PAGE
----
Fig. 1: Entry Defizit (deficit) from elexiko with emphasis on the colour scheme for identifying the
correlation between dictionary, headword and headword list.
Evaluation of a new web design for the dictionary portal OWID | 213

4 Study design

4.1 Aim

As highlighted at the beginning of this chapter, the main aim of this study was the
evaluation of the eye-tracking method with regard to future research projects. A
secondary aim was to evaluate different design solutions for the new web design of
OWID before we released the new online version. To summarize, we wanted to ad-
dress the following questions in the study:
Is it easy to see that OWID is a dictionary portal, i. e. that different dictionaries
are integrated into OWID?
Does the colour scheme work for the identification of the individual dictionar-
ies, i. e. is it easy to assign keywords to the individual dictionaries by the col-
oured boxes?
How are new elements of the inner access structure evaluated? In particular, are
items easy to locate due to the less cluttered screen layout, and do the partici-
pants understand the simultaneous presentation of the sense-label and the def-
inition in elexiko?
Finally, a question about the layout: do the comments in boxes distract users
from the items themselves?

4.2 Procedure and apparatus

We conducted the study in cooperation with the Mannheim Eye Lab (Uni Mann-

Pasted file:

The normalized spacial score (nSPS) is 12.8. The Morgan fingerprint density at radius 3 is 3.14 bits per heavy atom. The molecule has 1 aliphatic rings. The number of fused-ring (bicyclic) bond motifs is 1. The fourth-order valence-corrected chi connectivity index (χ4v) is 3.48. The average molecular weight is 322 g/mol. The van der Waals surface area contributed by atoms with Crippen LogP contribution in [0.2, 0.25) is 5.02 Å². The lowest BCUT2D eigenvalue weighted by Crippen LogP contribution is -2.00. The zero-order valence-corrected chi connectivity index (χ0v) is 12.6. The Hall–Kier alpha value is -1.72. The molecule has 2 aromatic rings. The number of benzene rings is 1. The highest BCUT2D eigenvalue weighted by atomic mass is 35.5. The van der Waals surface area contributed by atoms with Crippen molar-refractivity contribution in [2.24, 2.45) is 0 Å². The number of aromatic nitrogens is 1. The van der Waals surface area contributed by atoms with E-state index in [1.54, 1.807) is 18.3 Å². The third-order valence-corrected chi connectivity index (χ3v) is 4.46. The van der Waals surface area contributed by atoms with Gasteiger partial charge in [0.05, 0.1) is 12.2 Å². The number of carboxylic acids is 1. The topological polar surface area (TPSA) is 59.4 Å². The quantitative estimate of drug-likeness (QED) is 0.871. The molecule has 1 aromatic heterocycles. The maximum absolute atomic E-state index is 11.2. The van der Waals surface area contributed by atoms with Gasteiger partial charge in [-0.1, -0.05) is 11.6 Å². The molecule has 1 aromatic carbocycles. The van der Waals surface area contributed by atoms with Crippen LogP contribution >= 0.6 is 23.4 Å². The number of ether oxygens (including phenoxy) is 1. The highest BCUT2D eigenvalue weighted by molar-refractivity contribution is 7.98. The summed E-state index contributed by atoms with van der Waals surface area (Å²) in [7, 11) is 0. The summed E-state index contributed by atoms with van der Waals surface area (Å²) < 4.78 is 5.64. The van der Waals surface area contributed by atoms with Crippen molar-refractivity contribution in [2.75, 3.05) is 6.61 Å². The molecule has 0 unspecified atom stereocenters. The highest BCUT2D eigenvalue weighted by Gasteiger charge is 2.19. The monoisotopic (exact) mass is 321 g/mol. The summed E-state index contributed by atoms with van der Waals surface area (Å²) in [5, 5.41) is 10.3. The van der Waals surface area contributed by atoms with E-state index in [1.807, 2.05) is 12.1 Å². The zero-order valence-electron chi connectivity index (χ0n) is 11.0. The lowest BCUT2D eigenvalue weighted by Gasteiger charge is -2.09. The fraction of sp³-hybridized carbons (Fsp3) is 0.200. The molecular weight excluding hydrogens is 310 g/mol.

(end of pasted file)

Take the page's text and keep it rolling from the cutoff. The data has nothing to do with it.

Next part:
heim, chair Tracy).5 This lab offers four computer stations, e. g., for reaction time
experiments and two for eye-tracking, equipped with one High-Speed Tracker (SMI
Hi-Speed 500) for reading and language processing research and a Remote Eye
Tracker (SMI RED) for the study of language-view communication. We used the
latter for our study. The setting was highly comfortable and naturalistic for the par-
ticipants (cf. Figure 2), as also reported by Lew et al. for a similar device:

Thanks to these features, the Tobii T60 has high ecological validity, offering participants the
look and feel of a regular computer screen, thus a highly naturalistic setting for students accus-
tomed to working at the computer. (Lew et al., 2013, 236)

||
5 See http://master.phil.uni-mannheim.de/masterstudiengaenge/master_sprache_und_kommu-
nikation/experimentallabor_und_mai_lab/index.html (last accessed 13 July 2013).
214 | Carolin Mller-Spitzer, Frank Michaelis, Alexander Koplenig

In contrast, however, Tono states:

While the eye mark recorder is a powerful tool, the setting inevitably becomes artificial. In or-
der to calculate gaze points accurately, it was necessary to fix the subjects head onto the
chinrest and ask them to look at the PC monitor. (Tono, 2011, p. 151)

Fig. 2: Promotional image of the SMI Eyetrackers6.

The tasks in our study mostly consisted of two recurring blocks, each divided into
three parts:
1. The participants received an instruction, such as: Please take a look at the
screenshot of the OWID homepage and try to gain an initial overview.